On a hot night in Malaysia, Baltimore native Ann Hillers finds her sons are ready to be on their own.
One July night in sweaty, humid Penang, an island off the coast of Malaysia, a seismic event occurs. Two actually. We’re dining on Kimberly Street at an open-air market surrounded by bowls of laksa noodles, a plate of grilled sparrows, and an omelet of oysters and egg. My eldest son Bo decides he wants “meat on a stick,” a throwback to our Thailand travel where every corner had a brazier of bamboo skewers threaded with grilled meat.
He doesn’t ask if someone will come with him, nor where he should look for it. He gets up from the table, a messy, chaotic thing with the five of us on squatty blue plastic stools under fluorescent lights surrounded by locals eating with their hands, gnawing on chicken bones, slurping soup with chopsticks and a white melamine spoon.
Bo heads out to the street vendors lining the road, manning their grills and stainless steel carts, to find what he wants. He returns with something on a skewer and a plastic tray of speared sausages and fried shapes with four different sauces, the ends of the sticks color-coded by price. “Guess what this is?” he asks, holding up his triumphant stick of meat cut into a triangle and about the size of a Triscuit. “Bologna?” I ask. “Close. It’s chicken ham.” He finishes off the stick, and we move on to his mystery tray. The sauces are crazy spicy.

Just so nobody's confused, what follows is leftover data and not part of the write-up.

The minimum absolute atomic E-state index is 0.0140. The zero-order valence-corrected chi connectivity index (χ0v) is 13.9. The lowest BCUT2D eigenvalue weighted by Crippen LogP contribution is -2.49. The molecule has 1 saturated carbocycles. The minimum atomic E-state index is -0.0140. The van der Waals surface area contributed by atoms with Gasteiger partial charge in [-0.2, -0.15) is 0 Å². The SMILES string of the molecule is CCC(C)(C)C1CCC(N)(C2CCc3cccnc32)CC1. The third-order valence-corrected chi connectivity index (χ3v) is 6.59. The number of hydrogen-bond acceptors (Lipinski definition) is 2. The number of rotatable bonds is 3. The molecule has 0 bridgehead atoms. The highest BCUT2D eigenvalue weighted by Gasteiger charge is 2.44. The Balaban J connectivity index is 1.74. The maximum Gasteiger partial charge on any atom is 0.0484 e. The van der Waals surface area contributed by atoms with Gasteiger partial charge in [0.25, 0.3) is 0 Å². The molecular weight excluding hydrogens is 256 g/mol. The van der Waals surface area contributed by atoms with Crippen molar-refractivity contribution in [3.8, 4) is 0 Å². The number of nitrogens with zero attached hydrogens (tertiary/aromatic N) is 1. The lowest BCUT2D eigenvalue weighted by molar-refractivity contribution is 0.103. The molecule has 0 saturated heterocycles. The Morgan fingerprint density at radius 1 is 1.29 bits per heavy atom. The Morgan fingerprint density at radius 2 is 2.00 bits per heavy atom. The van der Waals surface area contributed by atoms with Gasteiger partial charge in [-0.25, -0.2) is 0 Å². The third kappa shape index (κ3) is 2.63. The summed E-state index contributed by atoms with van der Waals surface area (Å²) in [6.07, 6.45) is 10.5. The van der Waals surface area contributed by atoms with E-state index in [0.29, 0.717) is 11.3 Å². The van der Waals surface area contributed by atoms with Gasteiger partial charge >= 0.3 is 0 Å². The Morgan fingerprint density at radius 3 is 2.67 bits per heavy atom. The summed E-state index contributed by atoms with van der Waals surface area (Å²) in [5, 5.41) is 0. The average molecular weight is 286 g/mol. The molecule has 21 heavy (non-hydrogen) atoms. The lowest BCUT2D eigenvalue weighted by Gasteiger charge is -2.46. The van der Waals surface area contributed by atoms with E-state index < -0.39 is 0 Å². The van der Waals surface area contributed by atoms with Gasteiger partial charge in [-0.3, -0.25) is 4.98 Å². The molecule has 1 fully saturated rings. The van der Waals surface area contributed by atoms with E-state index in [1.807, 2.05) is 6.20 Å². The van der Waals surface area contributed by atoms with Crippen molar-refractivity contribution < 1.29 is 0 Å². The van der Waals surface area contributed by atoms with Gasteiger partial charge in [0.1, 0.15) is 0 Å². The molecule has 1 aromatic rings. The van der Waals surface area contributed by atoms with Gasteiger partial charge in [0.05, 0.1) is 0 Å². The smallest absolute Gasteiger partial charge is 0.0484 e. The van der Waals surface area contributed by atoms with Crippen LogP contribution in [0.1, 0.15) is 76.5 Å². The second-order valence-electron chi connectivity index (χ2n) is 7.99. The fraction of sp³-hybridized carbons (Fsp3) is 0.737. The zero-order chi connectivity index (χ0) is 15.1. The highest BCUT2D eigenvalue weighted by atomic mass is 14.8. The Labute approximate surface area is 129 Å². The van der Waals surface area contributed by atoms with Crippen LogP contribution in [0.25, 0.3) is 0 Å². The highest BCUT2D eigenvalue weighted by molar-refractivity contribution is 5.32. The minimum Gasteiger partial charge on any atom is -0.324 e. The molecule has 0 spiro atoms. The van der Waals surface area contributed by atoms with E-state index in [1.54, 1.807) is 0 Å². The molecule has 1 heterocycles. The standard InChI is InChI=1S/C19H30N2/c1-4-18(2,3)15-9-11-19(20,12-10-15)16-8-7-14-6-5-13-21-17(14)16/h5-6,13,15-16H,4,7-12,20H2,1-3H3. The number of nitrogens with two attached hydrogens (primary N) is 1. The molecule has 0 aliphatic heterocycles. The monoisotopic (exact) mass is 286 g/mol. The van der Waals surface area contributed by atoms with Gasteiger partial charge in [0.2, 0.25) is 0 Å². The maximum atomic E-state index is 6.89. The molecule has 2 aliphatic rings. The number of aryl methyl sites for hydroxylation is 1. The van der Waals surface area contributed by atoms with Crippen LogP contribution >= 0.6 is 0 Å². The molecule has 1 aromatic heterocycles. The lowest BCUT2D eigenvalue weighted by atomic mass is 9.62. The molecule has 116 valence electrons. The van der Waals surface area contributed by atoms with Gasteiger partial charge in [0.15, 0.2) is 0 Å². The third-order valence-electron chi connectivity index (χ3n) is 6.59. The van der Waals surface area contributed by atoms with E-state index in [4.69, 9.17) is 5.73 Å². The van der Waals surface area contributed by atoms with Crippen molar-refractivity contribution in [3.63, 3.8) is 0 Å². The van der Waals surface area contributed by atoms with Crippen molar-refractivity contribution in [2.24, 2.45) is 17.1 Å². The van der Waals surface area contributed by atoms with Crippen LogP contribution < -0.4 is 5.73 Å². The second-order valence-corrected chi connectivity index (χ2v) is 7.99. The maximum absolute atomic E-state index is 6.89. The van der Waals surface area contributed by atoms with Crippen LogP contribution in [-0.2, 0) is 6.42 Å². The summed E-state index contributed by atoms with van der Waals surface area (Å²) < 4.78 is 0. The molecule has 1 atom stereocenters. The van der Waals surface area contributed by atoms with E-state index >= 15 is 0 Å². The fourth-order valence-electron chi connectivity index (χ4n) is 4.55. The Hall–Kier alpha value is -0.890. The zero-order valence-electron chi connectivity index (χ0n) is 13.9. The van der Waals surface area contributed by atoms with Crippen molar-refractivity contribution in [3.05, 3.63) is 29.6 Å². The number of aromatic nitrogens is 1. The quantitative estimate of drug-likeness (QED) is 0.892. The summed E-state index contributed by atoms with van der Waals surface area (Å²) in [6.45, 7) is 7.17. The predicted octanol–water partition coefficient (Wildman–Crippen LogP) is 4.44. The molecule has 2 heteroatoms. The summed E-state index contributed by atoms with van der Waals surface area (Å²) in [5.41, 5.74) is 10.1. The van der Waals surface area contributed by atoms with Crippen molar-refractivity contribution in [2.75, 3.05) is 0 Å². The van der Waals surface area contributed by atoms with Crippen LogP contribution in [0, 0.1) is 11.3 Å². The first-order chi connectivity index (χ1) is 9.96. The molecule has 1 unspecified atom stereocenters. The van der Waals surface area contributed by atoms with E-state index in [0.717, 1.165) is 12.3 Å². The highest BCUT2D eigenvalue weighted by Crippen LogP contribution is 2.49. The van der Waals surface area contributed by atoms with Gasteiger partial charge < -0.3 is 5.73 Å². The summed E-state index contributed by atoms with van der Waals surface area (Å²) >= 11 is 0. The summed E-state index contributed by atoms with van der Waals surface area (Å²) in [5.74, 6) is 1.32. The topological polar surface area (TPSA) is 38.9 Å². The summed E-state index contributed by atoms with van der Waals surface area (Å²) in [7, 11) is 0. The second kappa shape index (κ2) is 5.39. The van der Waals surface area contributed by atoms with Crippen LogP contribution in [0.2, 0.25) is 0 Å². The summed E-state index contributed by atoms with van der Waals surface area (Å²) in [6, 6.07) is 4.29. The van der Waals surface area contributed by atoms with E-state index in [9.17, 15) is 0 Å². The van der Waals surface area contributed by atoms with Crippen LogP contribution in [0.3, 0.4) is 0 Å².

Mason, my little one, has his head on the table, nearly asleep. He wants nothing more to eat; he just wants to go home.
A woman uses an old rag to wipe the rice off our table and gives us a piece of adding machine paper with a handwritten total which we pay and leave. We walk toward our hotel through little India with its blaring Bollywood tracks, shopfronts filled with gold necklaces, embroidered wedding gowns, and sweet mango candies. When we get close to our inn — a converted Chinese shopfront down a narrow lane — we see an open spa. Sam and I have been talking about getting a cheap foot massage; the pile of sandals outside the front door means a lot of people are inside even at nine at night. We tell the boys we’re going to go in. Do they want to get one too? Mason says he’s going to bed so needs to say goodnight now. He makes his rounds to both of us on the sidewalk outside the Legacy Spa, hugging us, saying good night, another hug, I’ll see you in the morning.
“You know how to get home?” I ask all of them. And then the ground shifts again. My middle son, Redding, hands us the map, lays it across my palm, and says, “Keep this. You might need it. I don’t want you to get lost.”
And then my three boys, all nearly teens, but not yet, set off down Muntri Lane in the center of Penang, where they’ll pass the rustic chic Behind 50 coffee bar, the cool cocktail club called Mish Mash, and the well-heeled diners eating under palm trees and the hot Asian sky at Muntri Mews. Because sidewalks here have two-foot holes that drop to canals below — tricky by day, a lot harder to navigate in the dark — the boys walk in the street with the trishaw drivers and the scooters driven by kids turning onto Love Lane.
Sam and I take off our shoes outside and go inside the well-lit spa. A flock of black-and- white spa girls flies at us. Pedicure? Massage? Hot stones? Ear candling? The map is still in my hand; I can feel the axis of the earth move the way you might feel an errant hair on your face. My boys are gone. We stand staring in this bright salon unsure of what we need, or for how long.
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